The Handmaid’s Tale Season 3 Episode 10
Of all the overhead shots in The Handmaid’s Tale – those stylishly precise choreographed frames snaked through by columns of red cloaks on their way to god knows what fresh horror – the one at the end of this episode might have been the most beautiful.
It was certainly the best punchline. The Handmaid’s Tale gave us only Beth and June’s stunned faces as they took in what they saw on the kitchen counter. In this show, it could have been anything – torture devices, Gilead-issue straitjackets, another dead Martha’s corpse – but what did it turn out to be? Muffins. A lot of muffins.
Muffins, as Beth told June, mean yes. Every overflowing basket on every spare inch of worktop was a Martha from the network saying yes. Yes to bravery. Yes to danger. Yes to whatever the repercussions. “I asked if anyone would help get children out,” said Beth. “I thought they’d all say no.” Vivaldi and a Jaws quote later, and season 3 was back on track and heading somewhere solid. Hope is here.
This being The Handmaid’s Tale of course, we had to wade through an hour of dread to reach it. In a twisted way, the dread was what brought about the hope. The devastation wrought by Fred’s evil “mechanisms to ensure virility” plan left Commander Lawrence so self-loathing that it forced his hand. “I’ll get you a truck,” he told June, utterly broken. She’s getting the kids out. The stolen children of Gilead.
The Lawrence household Ceremony itself was mercifully elided, but the stomach-twisting scenes preceding it were some of the show’s most unsettling yet – no mean feat. June was forced to coach the couple in the act of rape, reassuring and helping them to cope. From the moment the realisation of what was about to happen crept across June’s face (Elisabeth Moss’ miraculous face, again) to the moment June took what little power she could back from Fred with the line “At least it wasn’t you,” it was the equivalent of a Jewish-refugees-under-the-floorboards-in-Nazi-Germany scene. Dreadful, tense, and intensely alert to every risk, it was excellent work from everybody – almost a given now in a drama as well cast as this.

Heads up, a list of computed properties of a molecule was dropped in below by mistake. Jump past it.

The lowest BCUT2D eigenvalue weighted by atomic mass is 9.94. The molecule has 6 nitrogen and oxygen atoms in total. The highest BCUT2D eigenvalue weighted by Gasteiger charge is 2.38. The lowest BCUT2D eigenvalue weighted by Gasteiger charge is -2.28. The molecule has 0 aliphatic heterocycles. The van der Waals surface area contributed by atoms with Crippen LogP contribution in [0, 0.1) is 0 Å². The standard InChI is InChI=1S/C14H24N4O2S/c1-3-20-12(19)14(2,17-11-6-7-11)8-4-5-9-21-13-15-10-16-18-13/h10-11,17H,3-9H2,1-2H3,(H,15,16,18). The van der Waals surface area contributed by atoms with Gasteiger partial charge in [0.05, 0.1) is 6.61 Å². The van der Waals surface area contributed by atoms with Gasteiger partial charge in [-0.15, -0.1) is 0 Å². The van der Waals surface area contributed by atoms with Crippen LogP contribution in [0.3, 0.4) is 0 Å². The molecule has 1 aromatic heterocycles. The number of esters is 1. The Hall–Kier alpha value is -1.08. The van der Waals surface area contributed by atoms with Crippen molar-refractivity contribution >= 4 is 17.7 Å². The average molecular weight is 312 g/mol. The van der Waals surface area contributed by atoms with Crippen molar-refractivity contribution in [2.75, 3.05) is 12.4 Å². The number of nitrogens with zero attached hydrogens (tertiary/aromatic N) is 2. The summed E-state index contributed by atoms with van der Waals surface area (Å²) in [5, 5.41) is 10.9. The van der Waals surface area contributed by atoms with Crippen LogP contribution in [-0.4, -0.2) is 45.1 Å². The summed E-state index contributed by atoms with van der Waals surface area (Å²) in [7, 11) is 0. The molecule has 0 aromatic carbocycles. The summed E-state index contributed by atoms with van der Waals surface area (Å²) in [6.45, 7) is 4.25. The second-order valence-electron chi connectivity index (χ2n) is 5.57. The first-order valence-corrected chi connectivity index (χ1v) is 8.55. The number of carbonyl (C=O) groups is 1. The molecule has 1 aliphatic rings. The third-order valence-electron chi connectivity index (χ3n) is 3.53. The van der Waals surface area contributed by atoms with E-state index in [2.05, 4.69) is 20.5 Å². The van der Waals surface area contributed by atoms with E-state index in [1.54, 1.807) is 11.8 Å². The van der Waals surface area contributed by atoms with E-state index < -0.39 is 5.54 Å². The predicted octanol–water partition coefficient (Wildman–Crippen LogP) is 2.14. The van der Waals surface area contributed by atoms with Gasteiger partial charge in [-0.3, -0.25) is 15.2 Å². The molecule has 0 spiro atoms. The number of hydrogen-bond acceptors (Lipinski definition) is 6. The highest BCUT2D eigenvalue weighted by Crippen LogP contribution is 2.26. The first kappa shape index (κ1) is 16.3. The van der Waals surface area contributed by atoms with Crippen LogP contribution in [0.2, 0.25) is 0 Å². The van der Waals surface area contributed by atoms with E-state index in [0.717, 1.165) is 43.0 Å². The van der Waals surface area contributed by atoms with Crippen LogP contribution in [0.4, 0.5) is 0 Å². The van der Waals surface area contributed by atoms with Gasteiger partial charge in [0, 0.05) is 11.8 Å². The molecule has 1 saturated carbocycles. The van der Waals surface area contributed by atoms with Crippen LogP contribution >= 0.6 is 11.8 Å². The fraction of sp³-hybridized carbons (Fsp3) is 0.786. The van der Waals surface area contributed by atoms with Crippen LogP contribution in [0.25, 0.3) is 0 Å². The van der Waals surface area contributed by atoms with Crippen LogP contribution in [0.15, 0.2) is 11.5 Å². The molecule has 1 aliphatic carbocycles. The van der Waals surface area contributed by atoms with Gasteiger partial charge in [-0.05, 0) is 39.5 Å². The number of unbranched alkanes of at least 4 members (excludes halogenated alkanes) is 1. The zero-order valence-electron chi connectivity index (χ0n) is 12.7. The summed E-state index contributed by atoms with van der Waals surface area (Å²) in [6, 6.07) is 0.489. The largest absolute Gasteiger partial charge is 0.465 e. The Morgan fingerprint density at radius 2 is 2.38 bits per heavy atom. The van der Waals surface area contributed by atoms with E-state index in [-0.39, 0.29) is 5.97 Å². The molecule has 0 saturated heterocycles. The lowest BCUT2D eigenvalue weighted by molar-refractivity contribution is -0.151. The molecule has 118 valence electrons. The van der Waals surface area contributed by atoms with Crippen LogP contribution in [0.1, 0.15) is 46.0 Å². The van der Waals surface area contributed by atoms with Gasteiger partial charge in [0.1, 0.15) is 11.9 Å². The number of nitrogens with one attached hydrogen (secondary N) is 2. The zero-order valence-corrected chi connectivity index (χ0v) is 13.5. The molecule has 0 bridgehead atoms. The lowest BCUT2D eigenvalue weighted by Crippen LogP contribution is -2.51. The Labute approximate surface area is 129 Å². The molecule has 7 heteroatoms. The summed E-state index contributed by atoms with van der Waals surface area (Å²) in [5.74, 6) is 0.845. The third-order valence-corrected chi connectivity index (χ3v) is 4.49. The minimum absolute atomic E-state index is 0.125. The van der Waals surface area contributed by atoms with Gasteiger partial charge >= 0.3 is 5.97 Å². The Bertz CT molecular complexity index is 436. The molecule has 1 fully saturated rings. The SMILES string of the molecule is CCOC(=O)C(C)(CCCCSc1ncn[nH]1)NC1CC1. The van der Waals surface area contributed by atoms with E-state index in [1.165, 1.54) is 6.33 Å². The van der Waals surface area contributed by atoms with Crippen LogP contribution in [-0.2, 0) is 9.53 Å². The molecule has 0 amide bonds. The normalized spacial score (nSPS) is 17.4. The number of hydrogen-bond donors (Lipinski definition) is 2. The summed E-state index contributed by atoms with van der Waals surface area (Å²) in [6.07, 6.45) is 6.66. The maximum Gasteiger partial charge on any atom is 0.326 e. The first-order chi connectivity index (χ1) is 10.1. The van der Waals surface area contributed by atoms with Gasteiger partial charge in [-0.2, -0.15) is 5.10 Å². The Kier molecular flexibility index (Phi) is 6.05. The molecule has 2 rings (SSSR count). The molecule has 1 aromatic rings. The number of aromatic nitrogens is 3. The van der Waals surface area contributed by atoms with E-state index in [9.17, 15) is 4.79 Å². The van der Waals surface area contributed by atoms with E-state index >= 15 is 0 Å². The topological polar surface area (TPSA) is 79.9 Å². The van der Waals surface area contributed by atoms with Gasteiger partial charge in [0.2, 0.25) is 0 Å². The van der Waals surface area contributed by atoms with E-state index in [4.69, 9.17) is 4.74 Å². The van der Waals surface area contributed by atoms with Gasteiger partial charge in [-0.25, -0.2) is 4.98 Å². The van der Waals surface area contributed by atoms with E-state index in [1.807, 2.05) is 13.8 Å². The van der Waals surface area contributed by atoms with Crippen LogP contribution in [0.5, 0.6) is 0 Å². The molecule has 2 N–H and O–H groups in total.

Speaking of excellent casting – “Witness” didn’t just give us momentum, it also gave an answer to The Handmaid’s Tale season 3’s most pressing question: just what is the deal with the Lawrences? Eleanor – much more lucid than she presents – summed up their dilemma succinctly. They’re sympathetic to the resistance but trapped. Joseph can’t leave Gilead because he’s a war criminal. If he crossed the border, he’d be jailed for life or killed, and he’d deserve it.
If it weren’t an extremely poor taste expression to use about a regime that regularly stones people to death, you could say that June’s plan kills two birds with one… chunk of mineral. She wants to get the children out, and the Lawrences need something valuable to trade with Canada for their immunity from prosecution. As the saga of Baby Nichole has shown, what could be more valuable than children?
That was one plan. Another this episode came from Serena, who appeared to have regained consciousness after her dizzy spell dancing the DC tango. (Literally. Wasn’t that a strange interlude). Seeing Fred for what he is – a cruel, vain, cowardly ego-worm – Serena laid out her mutilated hand as a reminder, gave him the contraband phone and told him to defect. If Gilead wasn’t going to help her get Nichole back, she’d do it her way.
The cruelty of what happened in the Lawrence home, and Fred’s selfish motivations for bringing it about, seem to have been Serena’s catalyst too. Talk about a plan backfiring. Fred’s stock has risen in Gilead since the Nichole business, just as Joseph’s autonomy has diminished. If June’s scheme works though, how will the ultra-strict High Commander Winslow respond to Fred losing not one but the entire district’s children.
It’s been one step forward, two steps back for some time now on The Handmaid’s Tale. Movement, is what this episode gave us. And powerful drama, and ballsy staging (just when you thought The Handmaid’s Tale couldn’t get any more Kubrick, they send June limping back home to Beethoven’s 9th). The result is more momentum than we’ve seen in weeks. “Witness” felt like the crouch before a huge leap forward.
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